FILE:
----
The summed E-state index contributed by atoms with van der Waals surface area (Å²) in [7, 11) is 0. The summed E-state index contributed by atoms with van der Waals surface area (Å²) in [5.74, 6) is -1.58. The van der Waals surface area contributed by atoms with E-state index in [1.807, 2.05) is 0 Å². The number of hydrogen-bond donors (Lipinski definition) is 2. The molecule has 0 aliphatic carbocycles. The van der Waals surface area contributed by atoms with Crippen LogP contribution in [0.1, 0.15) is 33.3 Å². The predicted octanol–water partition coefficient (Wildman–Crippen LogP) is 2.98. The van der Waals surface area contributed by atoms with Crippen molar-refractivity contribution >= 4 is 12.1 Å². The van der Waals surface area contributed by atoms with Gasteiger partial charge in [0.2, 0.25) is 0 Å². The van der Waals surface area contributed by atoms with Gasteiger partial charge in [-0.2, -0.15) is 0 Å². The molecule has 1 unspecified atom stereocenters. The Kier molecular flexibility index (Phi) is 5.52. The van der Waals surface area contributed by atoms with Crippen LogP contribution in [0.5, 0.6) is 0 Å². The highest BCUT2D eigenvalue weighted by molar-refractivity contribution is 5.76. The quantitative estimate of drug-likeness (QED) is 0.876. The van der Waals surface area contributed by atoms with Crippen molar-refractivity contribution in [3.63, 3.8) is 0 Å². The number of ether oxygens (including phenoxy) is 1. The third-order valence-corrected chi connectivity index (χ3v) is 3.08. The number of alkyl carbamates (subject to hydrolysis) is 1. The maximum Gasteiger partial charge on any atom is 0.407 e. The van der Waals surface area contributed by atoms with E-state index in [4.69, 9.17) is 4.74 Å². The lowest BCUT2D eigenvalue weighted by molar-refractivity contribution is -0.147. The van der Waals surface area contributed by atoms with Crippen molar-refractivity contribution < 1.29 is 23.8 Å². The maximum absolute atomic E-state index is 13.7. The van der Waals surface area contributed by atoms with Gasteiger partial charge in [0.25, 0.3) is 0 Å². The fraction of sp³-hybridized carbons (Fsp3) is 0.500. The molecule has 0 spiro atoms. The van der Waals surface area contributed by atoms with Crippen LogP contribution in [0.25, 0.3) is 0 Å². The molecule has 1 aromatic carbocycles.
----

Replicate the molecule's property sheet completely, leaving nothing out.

The summed E-state index contributed by atoms with van der Waals surface area (Å²) in [7, 11) is 0. The summed E-state index contributed by atoms with van der Waals surface area (Å²) in [5.74, 6) is -1.58. The van der Waals surface area contributed by atoms with E-state index in [1.807, 2.05) is 0 Å². The number of hydrogen-bond donors (Lipinski definition) is 2. The molecule has 0 aliphatic carbocycles. The van der Waals surface area contributed by atoms with Crippen LogP contribution in [0.1, 0.15) is 33.3 Å². The predicted octanol–water partition coefficient (Wildman–Crippen LogP) is 2.98. The van der Waals surface area contributed by atoms with Crippen molar-refractivity contribution >= 4 is 12.1 Å². The van der Waals surface area contributed by atoms with Gasteiger partial charge in [0.2, 0.25) is 0 Å². The van der Waals surface area contributed by atoms with Gasteiger partial charge in [-0.2, -0.15) is 0 Å². The molecule has 1 unspecified atom stereocenters. The Kier molecular flexibility index (Phi) is 5.52. The van der Waals surface area contributed by atoms with Crippen LogP contribution in [0.5, 0.6) is 0 Å². The highest BCUT2D eigenvalue weighted by molar-refractivity contribution is 5.76. The quantitative estimate of drug-likeness (QED) is 0.876. The van der Waals surface area contributed by atoms with Crippen molar-refractivity contribution in [3.63, 3.8) is 0 Å². The number of ether oxygens (including phenoxy) is 1. The third-order valence-corrected chi connectivity index (χ3v) is 3.08. The number of alkyl carbamates (subject to hydrolysis) is 1. The maximum Gasteiger partial charge on any atom is 0.407 e. The van der Waals surface area contributed by atoms with E-state index in [4.69, 9.17) is 4.74 Å². The lowest BCUT2D eigenvalue weighted by molar-refractivity contribution is -0.147. The van der Waals surface area contributed by atoms with Crippen molar-refractivity contribution < 1.29 is 23.8 Å². The maximum absolute atomic E-state index is 13.7. The van der Waals surface area contributed by atoms with Gasteiger partial charge in [0.25, 0.3) is 0 Å². The fraction of sp³-hybridized carbons (Fsp3) is 0.500. The molecule has 0 spiro atoms. The van der Waals surface area contributed by atoms with Crippen LogP contribution in [0.25, 0.3) is 0 Å². The molecule has 1 aromatic carbocycles.